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Best for permanent birth control: Vasectomy

A vasectomy is the only permanent form of birth control for males. There are several different vasectomy techniques, but each works by preventing sperm from entering the vas deferens, the tube it normally flows through to exit the penis.

To cut or tie this tube, a doctor may carry out a minimally invasive outpatient procedure or a more complex surgical procedure. The appropriate option depends on a person’s needs and overall health.

While some vasectomies are reversible, the effectiveness of these procedures depends on the method and skill of the healthcare professional performing the vasectomy.

It also takes time — usually about 3 months — for a vasectomy to become fully effective, so a couple must use alternative methods of contraception during this time.

The success rate of vasectomies is higher than 99%, although around 1–2% of people who undergo the procedure experience complications such as pain or excessive bleeding.


  • suits those who do not want to have children
  • does not impact sexual activity
  • has a high success rate


  • may not suit those who want to have children in the future
  • does not protect against sexually transmitted infections (STIs)
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Learn more about a vasectomy here.

Best for an accessible barrier method: Condoms

Condoms are a popular and accessible barrier method that can reduce the risk of pregnancy and STIs. They come in various shapes, colors, and sizes, and some include a spermicidal lubricant to help kill sperm.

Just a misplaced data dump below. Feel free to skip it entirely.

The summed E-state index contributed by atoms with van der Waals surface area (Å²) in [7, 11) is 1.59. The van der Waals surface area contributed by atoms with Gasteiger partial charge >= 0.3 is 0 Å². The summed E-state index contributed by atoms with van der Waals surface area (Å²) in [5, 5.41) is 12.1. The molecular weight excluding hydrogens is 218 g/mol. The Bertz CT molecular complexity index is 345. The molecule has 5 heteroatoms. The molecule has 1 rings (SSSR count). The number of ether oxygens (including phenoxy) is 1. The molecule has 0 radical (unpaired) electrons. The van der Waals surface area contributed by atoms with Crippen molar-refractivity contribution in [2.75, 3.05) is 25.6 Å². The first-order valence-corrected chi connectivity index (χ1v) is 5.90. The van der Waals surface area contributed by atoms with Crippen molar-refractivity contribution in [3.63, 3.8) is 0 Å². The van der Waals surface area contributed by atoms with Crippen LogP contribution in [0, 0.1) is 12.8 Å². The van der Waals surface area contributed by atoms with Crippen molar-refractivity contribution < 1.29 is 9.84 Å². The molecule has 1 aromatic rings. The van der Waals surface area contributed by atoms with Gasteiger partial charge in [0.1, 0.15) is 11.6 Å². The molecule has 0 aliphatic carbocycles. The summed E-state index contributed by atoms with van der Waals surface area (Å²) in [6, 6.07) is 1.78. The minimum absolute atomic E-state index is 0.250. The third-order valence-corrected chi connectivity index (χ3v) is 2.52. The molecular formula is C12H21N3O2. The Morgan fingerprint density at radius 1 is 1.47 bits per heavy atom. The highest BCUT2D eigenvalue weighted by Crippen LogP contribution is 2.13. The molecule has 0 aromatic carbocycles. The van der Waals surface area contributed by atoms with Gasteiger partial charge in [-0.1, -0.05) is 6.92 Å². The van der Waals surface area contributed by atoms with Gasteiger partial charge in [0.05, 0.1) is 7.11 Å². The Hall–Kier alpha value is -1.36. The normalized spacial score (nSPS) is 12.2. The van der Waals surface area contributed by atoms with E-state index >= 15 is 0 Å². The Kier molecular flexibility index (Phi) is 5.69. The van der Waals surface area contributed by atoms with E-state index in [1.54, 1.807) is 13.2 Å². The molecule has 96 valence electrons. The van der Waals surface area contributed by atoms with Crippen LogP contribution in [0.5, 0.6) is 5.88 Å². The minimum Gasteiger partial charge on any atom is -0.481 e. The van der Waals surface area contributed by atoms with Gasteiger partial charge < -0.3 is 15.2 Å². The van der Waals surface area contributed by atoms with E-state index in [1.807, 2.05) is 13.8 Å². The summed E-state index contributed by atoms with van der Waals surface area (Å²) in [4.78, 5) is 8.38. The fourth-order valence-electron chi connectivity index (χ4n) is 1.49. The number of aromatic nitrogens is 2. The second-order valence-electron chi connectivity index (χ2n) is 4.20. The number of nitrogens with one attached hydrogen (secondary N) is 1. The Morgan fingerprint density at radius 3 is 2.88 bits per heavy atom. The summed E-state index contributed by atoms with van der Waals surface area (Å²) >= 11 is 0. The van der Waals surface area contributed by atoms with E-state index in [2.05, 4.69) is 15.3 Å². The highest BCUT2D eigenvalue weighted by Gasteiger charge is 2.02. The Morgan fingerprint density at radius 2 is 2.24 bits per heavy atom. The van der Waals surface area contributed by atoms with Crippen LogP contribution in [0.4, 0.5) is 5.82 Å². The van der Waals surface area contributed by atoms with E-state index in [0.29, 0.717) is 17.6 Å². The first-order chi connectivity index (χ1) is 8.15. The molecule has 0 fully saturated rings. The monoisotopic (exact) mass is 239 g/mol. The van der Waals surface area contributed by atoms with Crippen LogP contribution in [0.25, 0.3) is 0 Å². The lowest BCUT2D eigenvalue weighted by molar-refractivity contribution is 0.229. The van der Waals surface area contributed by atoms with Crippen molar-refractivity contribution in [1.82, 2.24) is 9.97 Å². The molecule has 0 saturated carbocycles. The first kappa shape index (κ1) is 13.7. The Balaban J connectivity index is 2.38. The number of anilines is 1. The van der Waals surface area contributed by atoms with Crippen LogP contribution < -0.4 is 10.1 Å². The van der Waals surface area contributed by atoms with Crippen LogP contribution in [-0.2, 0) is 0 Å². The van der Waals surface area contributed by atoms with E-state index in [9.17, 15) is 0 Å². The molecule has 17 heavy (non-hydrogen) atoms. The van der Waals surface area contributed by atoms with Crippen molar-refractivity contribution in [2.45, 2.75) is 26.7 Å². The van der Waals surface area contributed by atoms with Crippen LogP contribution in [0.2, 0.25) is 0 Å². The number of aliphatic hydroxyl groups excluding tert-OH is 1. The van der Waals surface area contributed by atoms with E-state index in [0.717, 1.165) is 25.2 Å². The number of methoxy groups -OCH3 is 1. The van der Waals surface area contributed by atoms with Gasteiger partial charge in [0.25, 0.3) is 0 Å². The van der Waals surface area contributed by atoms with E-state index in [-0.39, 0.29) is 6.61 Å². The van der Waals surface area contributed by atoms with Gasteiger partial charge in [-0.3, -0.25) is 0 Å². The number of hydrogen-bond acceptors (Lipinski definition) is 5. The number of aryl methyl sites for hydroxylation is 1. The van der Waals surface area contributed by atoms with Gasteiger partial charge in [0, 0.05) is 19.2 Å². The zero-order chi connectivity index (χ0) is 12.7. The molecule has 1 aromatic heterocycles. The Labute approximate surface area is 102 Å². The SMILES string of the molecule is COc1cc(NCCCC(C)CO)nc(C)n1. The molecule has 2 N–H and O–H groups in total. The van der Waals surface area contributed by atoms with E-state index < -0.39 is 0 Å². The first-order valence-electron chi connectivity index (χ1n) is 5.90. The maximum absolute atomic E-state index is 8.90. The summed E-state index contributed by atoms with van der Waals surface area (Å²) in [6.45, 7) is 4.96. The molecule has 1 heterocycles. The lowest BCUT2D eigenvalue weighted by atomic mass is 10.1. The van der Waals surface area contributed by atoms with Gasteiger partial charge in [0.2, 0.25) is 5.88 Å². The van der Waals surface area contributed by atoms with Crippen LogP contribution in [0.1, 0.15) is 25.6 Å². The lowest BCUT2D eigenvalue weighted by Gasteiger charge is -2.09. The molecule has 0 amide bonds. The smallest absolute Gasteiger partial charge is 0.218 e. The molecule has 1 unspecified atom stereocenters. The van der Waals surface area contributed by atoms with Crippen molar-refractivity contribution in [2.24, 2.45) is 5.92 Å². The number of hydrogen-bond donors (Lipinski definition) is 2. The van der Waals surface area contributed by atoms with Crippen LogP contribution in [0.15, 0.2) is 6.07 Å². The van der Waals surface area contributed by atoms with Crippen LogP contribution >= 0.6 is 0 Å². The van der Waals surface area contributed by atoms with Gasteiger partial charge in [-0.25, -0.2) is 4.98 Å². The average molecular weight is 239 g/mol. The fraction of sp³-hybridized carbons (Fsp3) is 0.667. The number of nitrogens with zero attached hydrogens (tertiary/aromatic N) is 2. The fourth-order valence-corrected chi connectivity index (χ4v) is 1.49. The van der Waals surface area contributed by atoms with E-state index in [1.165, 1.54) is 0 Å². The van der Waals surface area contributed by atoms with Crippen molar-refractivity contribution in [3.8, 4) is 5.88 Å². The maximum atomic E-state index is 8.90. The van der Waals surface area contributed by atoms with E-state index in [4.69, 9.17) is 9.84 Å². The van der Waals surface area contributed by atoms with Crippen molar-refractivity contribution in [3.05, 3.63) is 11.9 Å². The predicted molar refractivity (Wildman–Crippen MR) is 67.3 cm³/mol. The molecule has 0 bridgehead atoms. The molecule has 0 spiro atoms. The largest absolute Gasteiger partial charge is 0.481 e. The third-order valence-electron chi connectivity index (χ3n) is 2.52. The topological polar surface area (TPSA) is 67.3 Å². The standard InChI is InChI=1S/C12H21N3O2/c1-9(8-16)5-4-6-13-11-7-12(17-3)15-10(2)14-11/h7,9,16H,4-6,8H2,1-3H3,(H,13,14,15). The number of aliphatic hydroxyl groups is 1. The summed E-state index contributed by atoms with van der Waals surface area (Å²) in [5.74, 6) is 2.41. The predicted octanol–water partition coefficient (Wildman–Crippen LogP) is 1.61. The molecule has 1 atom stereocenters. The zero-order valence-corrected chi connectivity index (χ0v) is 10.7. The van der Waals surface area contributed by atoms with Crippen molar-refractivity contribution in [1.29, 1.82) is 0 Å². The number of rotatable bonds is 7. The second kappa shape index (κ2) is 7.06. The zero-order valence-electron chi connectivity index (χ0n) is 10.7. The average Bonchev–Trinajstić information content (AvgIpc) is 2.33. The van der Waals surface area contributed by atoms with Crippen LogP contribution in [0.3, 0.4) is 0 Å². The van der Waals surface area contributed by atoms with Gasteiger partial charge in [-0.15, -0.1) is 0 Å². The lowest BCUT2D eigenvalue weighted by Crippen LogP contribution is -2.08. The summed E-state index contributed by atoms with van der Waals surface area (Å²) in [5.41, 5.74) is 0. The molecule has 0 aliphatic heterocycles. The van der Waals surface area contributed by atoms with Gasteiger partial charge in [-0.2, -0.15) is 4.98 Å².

Most condoms consist of latex, but people with latex allergies may purchase condoms comprising other materials, such as polyurethane or polyisoprene. It is important to check the instructions or labeling for potential allergens.

By following proper use guidelines, condoms can be up to 98% effective. However, many people do not use them correctly every time. They may put them on too late, leave the penis in the vagina after ejaculation, or perform actions that cause the condoms to tear.

With typical use, the effectiveness is around 85%.


  • up to 98% effective against pregnancy
  • protects against STIs
  • easily available from online stores, pharmacies, and supermarkets
  • may be cheaper than other options


  • can tear or rip during sex, leading to potential pregnancies and STIs
  • may slip off or be too restrictive if a person wears the wrong size
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Best for additional protection: Spermicide